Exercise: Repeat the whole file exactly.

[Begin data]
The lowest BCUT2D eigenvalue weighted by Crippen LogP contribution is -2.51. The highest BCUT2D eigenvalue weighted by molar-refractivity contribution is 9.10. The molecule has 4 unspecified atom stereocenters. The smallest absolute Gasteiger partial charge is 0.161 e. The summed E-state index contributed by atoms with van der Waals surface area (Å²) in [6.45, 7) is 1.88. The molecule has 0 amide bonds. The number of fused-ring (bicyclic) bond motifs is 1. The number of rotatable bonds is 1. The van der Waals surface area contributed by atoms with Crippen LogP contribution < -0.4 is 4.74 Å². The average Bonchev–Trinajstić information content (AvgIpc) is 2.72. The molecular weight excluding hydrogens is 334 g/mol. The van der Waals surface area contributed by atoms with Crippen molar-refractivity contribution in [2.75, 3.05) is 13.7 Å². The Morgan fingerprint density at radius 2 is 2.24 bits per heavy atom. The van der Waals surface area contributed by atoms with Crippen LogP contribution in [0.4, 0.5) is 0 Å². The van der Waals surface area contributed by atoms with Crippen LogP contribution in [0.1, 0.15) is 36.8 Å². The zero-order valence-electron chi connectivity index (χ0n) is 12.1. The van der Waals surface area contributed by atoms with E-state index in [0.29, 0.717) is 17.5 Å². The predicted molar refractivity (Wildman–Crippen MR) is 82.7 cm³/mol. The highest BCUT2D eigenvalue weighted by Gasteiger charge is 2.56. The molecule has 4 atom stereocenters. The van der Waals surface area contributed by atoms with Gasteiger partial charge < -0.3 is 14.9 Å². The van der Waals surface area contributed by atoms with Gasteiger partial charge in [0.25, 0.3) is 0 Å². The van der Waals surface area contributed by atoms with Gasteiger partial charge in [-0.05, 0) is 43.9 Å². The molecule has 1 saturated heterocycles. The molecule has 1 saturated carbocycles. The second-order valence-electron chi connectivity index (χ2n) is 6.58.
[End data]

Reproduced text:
The lowest BCUT2D eigenvalue weighted by Crippen LogP contribution is -2.51. The highest BCUT2D eigenvalue weighted by molar-refractivity contribution is 9.10. The molecule has 4 unspecified atom stereocenters. The smallest absolute Gasteiger partial charge is 0.161 e. The summed E-state index contributed by atoms with van der Waals surface area (Å²) in [6.45, 7) is 1.88. The molecule has 0 amide bonds. The number of fused-ring (bicyclic) bond motifs is 1. The number of rotatable bonds is 1. The van der Waals surface area contributed by atoms with Crippen LogP contribution < -0.4 is 4.74 Å². The average Bonchev–Trinajstić information content (AvgIpc) is 2.72. The molecular weight excluding hydrogens is 334 g/mol. The van der Waals surface area contributed by atoms with Crippen molar-refractivity contribution in [2.75, 3.05) is 13.7 Å². The Morgan fingerprint density at radius 2 is 2.24 bits per heavy atom. The van der Waals surface area contributed by atoms with Crippen LogP contribution in [0.4, 0.5) is 0 Å². The van der Waals surface area contributed by atoms with Crippen LogP contribution in [0.1, 0.15) is 36.8 Å². The zero-order valence-electron chi connectivity index (χ0n) is 12.1. The van der Waals surface area contributed by atoms with E-state index in [0.29, 0.717) is 17.5 Å². The predicted molar refractivity (Wildman–Crippen MR) is 82.7 cm³/mol. The highest BCUT2D eigenvalue weighted by Gasteiger charge is 2.56. The molecule has 4 atom stereocenters. The van der Waals surface area contributed by atoms with Gasteiger partial charge < -0.3 is 14.9 Å². The van der Waals surface area contributed by atoms with Gasteiger partial charge in [0.25, 0.3) is 0 Å². The van der Waals surface area contributed by atoms with Gasteiger partial charge in [-0.05, 0) is 43.9 Å². The molecule has 1 saturated heterocycles. The molecule has 1 saturated carbocycles. The second-order valence-electron chi connectivity index (χ2n) is 6.58.